Okay, now down to plot/characters. I'm going to say that the first few sentences sounded so optimistic, only for things to change 180 in pure whiplash form, and that scene when Avery sees his dead wife is tragic, graphic, and heartbreaking. I wanted to hug him for losing both of them. I'm wondering what time period this is. Is this in the Tudor era? Anyways, it'd make sense for the wife to die since so many women at that time period died of complications due to childbirth.
Alice sounds like an obedient girl and someone who truly loves what she does in life, considering she's been doing this for almost half her life already. If things didn't get any more heartbreaking, her burying her mistress and stillborn was awful to read, which for you is a good thing, consider it's your goal to make us sad for these characters and the story as a whole, good job.
| Whirlymerle chapter 1 . 7/2/2011
[His mind was anything but calm; his soul anything but open, his heart anything but quiet; passion coursed through his veins; desires flooding his mind.] –Punctuation: the first and third semicolons should be commas, because the clauses following them are dependent
[All these emotions were wrought by on by one day] I feel like this sentence is confusing
[he know felt...nothing.] I think this should be now
[perhaps i could speak with you in the hall] I needs to be capitalized
[I see i was not the only one who needs to do some relaxing] same here
I enjoyed the scenes where Avery fled back home only to be greeted by his dead wife and child, because I think you captured the somber mood very well. I loved how you built the apprehension, tension, and dread into the atmosphere.
Style wise, I feel like the writing could be fine tuned a bit. For example:
[She motioned for him to follow her out the door he'd just ran into, and he reluctantly followed] To mention the word “follow” in one sentence comes off as a bit tacky, and I feel like using a synonym or another description would be stylistically more sophisticated.
[But of course she knew her duty was to bear her husband his many little heirs as dutifully as any other wife would do.] Same here with the duty/dutifully
I know I’m being super nitpicky, but I personally would enjoy my reading better without repeated adjectives/verbs in one sentence.
| Kristin Li chapter 1 . 7/2/2011
[He asked if she was alright, is she needed anything.] If she needed anything?
[The poor lady, Alice, was forced to break the news to a perfect husband that his perfect wife and his perfect babe were both dead] I feel like revealing this detail prematurely doesn't really built much suspense, seeing as you reveal this in the next paragraph. Had you omitted this, I think their would be more suspense. Also, (correct me if I just misunderstood the story) but if he'd been at his wife's bedside moments ago, wouldn't he have noticed that she was dead?
[Alice Stanton, a midwife and supreme alchemist for one her age of fifteen had come into her profession at the young age of eight as an apprentice to a local midwife. That was seven years ago, and now she was a well accomplished young lady on her own. This was her fifth solo delivery, the first solo death of both mother and babe, but seventh death of babes throughout her seven years in the trade, one every years approximately.] Although it is nice to learn some information about the character, I don't think that here is the best place to do so seeing as you interrupt the story to give the reader this short blurb. Perhaps you can find a way to interweave this information throughout this chapter or even omit this completely.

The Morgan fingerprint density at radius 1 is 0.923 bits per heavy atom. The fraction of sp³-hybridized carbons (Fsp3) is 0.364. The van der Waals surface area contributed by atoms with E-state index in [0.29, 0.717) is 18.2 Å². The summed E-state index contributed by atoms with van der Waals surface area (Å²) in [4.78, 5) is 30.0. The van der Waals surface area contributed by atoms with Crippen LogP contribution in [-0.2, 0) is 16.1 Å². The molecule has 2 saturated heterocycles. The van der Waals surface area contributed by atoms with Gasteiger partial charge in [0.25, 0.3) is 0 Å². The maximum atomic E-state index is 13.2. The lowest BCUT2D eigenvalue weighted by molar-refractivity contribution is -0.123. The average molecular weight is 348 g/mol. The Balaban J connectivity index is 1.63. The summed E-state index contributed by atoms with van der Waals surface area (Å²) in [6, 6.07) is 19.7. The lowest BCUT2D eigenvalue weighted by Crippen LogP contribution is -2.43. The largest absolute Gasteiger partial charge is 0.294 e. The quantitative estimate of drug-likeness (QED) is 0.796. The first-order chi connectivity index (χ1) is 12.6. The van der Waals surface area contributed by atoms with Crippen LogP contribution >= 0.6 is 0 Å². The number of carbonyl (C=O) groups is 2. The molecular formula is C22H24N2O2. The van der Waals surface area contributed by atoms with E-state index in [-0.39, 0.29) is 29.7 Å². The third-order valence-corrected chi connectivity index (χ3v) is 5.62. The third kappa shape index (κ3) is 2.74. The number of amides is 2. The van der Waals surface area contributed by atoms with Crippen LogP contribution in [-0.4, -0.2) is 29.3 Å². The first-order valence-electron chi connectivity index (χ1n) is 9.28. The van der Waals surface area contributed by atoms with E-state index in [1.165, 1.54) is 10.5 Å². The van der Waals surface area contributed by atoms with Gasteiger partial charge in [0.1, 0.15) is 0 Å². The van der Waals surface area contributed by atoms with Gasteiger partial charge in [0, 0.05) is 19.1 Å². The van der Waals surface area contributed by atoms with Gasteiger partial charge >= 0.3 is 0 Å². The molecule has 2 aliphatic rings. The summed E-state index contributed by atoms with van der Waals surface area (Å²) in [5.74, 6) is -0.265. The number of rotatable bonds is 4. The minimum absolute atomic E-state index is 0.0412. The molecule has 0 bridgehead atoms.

[She'd faced the death of a babe before, witnessed her mentor deliver them time and again, but never had she felt so responsible for it] Rather then straight up tell the reader the reader about her guilt, perhaps you could drop subtle hints?
General comments; I do like how you set this story in a mid-evil setting without it being in your face obvious. The details about the priest, the plague, the mid-wife and the servants made it clear to me. It seems like you put a lot of effort into making the setting realistic. For me, it didn't take much suspension in disbelief for me to feel like I was in the middle ages. Also, I liked how the first paragraph establishes a creepy mood. I could imagine the mother's screams echoing through the castle. For the most part, I feel like you have an interesting and original storyline started.
I do feel like the characterization could have done better. I did get the sense that Avery loved his wife Frances, and that Alice felt guilty about the death of his child, but that's only because, as the reader I was directly told those things. Had this story utilized more showing, I feel like it would have been more powerful.
| Dr. Self Destruct chapter 1 . 7/2/2011
This is definitely a rather sad story, and I think you portray the tragedy well when explaining the father's (Avery's) grief. I can only imagine the pain he experiences after losing his newborn son and wife, and I can feel those powerful emotions within your prose. I enjoyed how he is able to 'feel' his wife's strife, as well as the emptiness when she finally passes. It shows how much he loved her better than any words ever could.
I find the thought of childbirth around this period of time to be frightening. I know how dangerous it used to be, and I think this story does well in illustrating the risks. It's also interesting to see how personal and private childbirth used to be. It is unfortunate that they did not have the tools available to save Frences and her child - I cannot help but wonder if this story took place in modern times, if things would have been different.
I notice that the point of view changes from the father to the midwife halfway through. At first I thought it somewhat weakened the story, because I can't help but be concerned for the father, but Alice also brings some interesting character development to the plot. From the ending of this chapter, I am assuming she is going to be an integral part of this story, so it would only make sense to show some of it from her point of view. However, I think if you added to the father's condition, it would make this more believable. I can't imagine someone would be able to take the deaths of their wife and newborn babe so well; he doesn't say a word, all he does is cry.
One last thing I'd like to address is that some of the paragraphs are rather long and could be broken up into smaller, easier digestible paragraphs. It appears somewhat daunting at first. I think breaking the large paragraphs down into a more manageable size will help a great deal with the flow.
Overall, while the subject in this story is rather depressing, I think you do a great job in portraying the tragedy of death. I can only hope Avery somehow finds a way to deal with this travesty, because I know it must have torn his world apart.